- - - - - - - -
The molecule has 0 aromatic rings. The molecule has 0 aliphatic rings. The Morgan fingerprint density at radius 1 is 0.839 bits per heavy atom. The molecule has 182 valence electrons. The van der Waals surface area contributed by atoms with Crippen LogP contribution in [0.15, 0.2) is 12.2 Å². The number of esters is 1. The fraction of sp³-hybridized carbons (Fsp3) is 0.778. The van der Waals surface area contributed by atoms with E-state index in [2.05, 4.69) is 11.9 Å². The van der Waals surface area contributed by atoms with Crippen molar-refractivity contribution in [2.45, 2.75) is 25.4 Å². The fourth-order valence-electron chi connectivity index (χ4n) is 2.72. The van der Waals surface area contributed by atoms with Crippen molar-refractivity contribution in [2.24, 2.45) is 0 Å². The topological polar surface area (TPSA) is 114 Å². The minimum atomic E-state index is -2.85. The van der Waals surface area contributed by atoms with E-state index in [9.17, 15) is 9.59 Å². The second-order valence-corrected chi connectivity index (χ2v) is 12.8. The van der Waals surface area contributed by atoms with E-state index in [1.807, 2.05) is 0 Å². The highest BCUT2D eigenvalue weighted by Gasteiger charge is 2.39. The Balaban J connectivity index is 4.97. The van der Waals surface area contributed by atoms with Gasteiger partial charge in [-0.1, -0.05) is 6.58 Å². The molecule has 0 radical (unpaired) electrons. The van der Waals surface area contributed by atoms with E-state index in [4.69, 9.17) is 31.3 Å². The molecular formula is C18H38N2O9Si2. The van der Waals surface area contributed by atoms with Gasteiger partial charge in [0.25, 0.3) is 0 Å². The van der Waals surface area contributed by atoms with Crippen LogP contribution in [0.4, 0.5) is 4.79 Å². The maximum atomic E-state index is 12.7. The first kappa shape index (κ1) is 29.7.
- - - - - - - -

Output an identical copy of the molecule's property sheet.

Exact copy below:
The molecule has 0 aromatic rings. The molecule has 0 aliphatic rings. The Morgan fingerprint density at radius 1 is 0.839 bits per heavy atom. The molecule has 182 valence electrons. The van der Waals surface area contributed by atoms with Crippen LogP contribution in [0.15, 0.2) is 12.2 Å². The number of esters is 1. The fraction of sp³-hybridized carbons (Fsp3) is 0.778. The van der Waals surface area contributed by atoms with E-state index in [2.05, 4.69) is 11.9 Å². The van der Waals surface area contributed by atoms with Crippen molar-refractivity contribution in [2.45, 2.75) is 25.4 Å². The fourth-order valence-electron chi connectivity index (χ4n) is 2.72. The van der Waals surface area contributed by atoms with Crippen molar-refractivity contribution in [2.24, 2.45) is 0 Å². The topological polar surface area (TPSA) is 114 Å². The minimum atomic E-state index is -2.85. The van der Waals surface area contributed by atoms with E-state index in [9.17, 15) is 9.59 Å². The second-order valence-corrected chi connectivity index (χ2v) is 12.8. The van der Waals surface area contributed by atoms with E-state index in [1.807, 2.05) is 0 Å². The highest BCUT2D eigenvalue weighted by Gasteiger charge is 2.39. The Balaban J connectivity index is 4.97. The van der Waals surface area contributed by atoms with Gasteiger partial charge in [-0.1, -0.05) is 6.58 Å². The molecule has 0 radical (unpaired) electrons. The van der Waals surface area contributed by atoms with E-state index in [4.69, 9.17) is 31.3 Å². The molecular formula is C18H38N2O9Si2. The van der Waals surface area contributed by atoms with Gasteiger partial charge in [0.25, 0.3) is 0 Å². The van der Waals surface area contributed by atoms with Crippen LogP contribution in [0.4, 0.5) is 4.79 Å². The maximum atomic E-state index is 12.7. The first kappa shape index (κ1) is 29.7.